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How predictive are Big East preseason polls?

Media Days in general bother me. Not only do you get the regular dose of coach-speak and cliches from a press conference, you get to hear it over and over and over again one after the other. In order to get any sort of valuable answer, you have to get the subject in question in an isolated setting where they feel more comfortable. (That’s why whenever a big shot like Gary Parrish or Jeff Goodman or Andy Katz come to press conferences after games, they rarely ask questions, but rather wait for the coach to finish and then walk out with them and interview them on their own.)\

But even I can’t resist the temptation of a preseason poll. It gets fanbases all riled about how their team is getting slept on, signifies live basketball is tantalizingly close and is a general guide post as to how this particular season might play out. I really like getting this sense of hierarchy and only wish that the individual polls were made public, instead of just the combined one.

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Marquette is predicted to finish second behind Villanova for this upcoming season, the best finish in this poll since 2014. A pretty fair projection and one that seems to align with the national consensus. But one thing rarely gets analyzed in the discussion. How accurate are the predictions anyway?

Here are the results since the reformation:

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And here’s a visual representation of how far off the preseason predictions were to the actual results:

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Without doing any fancy statistical work, here are some quick reactions.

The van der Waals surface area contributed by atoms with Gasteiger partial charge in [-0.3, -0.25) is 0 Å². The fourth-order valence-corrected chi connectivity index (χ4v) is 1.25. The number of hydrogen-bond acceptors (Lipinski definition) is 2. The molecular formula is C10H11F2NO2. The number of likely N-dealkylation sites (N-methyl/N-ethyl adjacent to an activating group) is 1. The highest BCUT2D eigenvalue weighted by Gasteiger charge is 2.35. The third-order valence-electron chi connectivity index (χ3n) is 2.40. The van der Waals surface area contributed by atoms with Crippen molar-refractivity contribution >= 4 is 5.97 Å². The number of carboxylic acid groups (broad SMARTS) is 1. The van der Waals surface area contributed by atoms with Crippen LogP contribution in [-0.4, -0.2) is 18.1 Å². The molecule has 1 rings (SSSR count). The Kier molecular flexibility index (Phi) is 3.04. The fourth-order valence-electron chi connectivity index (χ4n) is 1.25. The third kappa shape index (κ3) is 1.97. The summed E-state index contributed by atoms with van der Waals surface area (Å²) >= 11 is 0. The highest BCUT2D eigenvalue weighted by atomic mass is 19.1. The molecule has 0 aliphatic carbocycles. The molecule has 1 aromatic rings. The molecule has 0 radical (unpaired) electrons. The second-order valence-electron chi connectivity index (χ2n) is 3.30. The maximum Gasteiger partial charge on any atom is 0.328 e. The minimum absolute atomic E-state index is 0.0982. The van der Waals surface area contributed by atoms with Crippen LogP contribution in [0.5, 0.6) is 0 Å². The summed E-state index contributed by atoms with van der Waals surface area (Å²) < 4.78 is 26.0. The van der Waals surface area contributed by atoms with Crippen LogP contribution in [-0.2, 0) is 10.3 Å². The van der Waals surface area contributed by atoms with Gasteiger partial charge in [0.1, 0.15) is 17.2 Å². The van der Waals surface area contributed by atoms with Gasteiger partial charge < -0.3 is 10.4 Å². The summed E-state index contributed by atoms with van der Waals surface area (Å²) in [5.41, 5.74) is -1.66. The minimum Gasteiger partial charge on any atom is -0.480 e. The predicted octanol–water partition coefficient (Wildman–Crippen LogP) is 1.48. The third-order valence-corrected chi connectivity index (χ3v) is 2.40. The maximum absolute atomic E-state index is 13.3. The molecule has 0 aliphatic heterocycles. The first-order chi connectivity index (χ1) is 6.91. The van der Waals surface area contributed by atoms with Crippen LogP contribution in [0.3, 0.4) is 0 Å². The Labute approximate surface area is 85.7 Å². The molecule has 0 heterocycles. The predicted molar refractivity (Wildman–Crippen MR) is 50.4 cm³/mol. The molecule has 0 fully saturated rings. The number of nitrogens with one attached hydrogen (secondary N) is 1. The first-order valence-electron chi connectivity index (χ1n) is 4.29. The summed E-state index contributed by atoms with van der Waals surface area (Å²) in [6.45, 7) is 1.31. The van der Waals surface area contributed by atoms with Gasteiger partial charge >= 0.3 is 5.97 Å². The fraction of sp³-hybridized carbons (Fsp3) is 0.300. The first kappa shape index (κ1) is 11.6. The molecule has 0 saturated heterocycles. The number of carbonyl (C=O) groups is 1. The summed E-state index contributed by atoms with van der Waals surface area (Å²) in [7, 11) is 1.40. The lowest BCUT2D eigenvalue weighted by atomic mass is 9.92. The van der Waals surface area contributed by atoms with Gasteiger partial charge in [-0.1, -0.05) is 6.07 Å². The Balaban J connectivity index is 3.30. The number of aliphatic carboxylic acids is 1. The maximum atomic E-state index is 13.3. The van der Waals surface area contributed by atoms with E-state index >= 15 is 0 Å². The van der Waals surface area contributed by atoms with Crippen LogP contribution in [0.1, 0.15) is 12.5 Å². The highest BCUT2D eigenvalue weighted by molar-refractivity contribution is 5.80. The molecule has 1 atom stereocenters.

Coaches actually do a pretty good job overall. On average, any individual team’s projected finish will be off by only 1.74 spots any given season. When the difference between 3rd place and 7th place was 1 win last year, this lack of variance makes the projections look even better. That’s not to say you have to take these results as gospel, only 16 of the 50 positions have been hit on the head, but in general, they are close enough to the mark to be considered accurate.

On average, Marquette has finished 2.4 spots away from the preseason projections, tied for 3rd worst in the conference. It took some time, but it seems like there was a market correction on Marquette’s program as it finished below expectations for the first 3 seasons after the reformation. However, it has met or exceeded expectation the past 2 years, which would help explain why so many coaches are bullish on Wojo’s squad this season.

Georgetown has finished below expectation 4 of the 5 years, and doing so by at least 5 spots for 3 of those 4 years. Guess the name on the front was carrying a lot of weight. Last season, the first under Patrick Ewing, was the first time the Hoyas beat the projected spot, finishing 8th instead of 9th.

DePaul has been the team projected with the most accuracy. Seeing as they have been predicted to finish 10th 4 out of 5 years, that’s quite a bummer for them.

Villanova has been the team projected with the 2nd most accuracy. Seeing as they were projected to finish 1st 4 out of 5 years, that’s quite an accomplishment for them.

Xavier has probably the strangest profile. The have beaten expectations, where the sum of their projected finishes is dead on with their actual finishes (4th for both). However, they have been at least 2 spots above or below the predicted ranking each season. The coaches just can’t seem to get a grasp on how good the musketeers are.

St. John’s has never finished above their preseason projection, just put that in the back of your pocket before putting any money down on them. (Though I’m very bullish on them myself this season.)

On the other hand, Butler has most consistently beaten their projected rank, and by the most spots as well. Sleep on them at your own peril.

At the end of the day, the actual performance on the court will have the final say. If Marquette finishes 1st or 8th, it will have 0 to do with what the other coaches thought of them. But until we get that sweet taste back in our systems, acknowledging that the preseason poll is a good bellwether of what’s to come will have to do.

 

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Categories: Analysis, Home, Offseason

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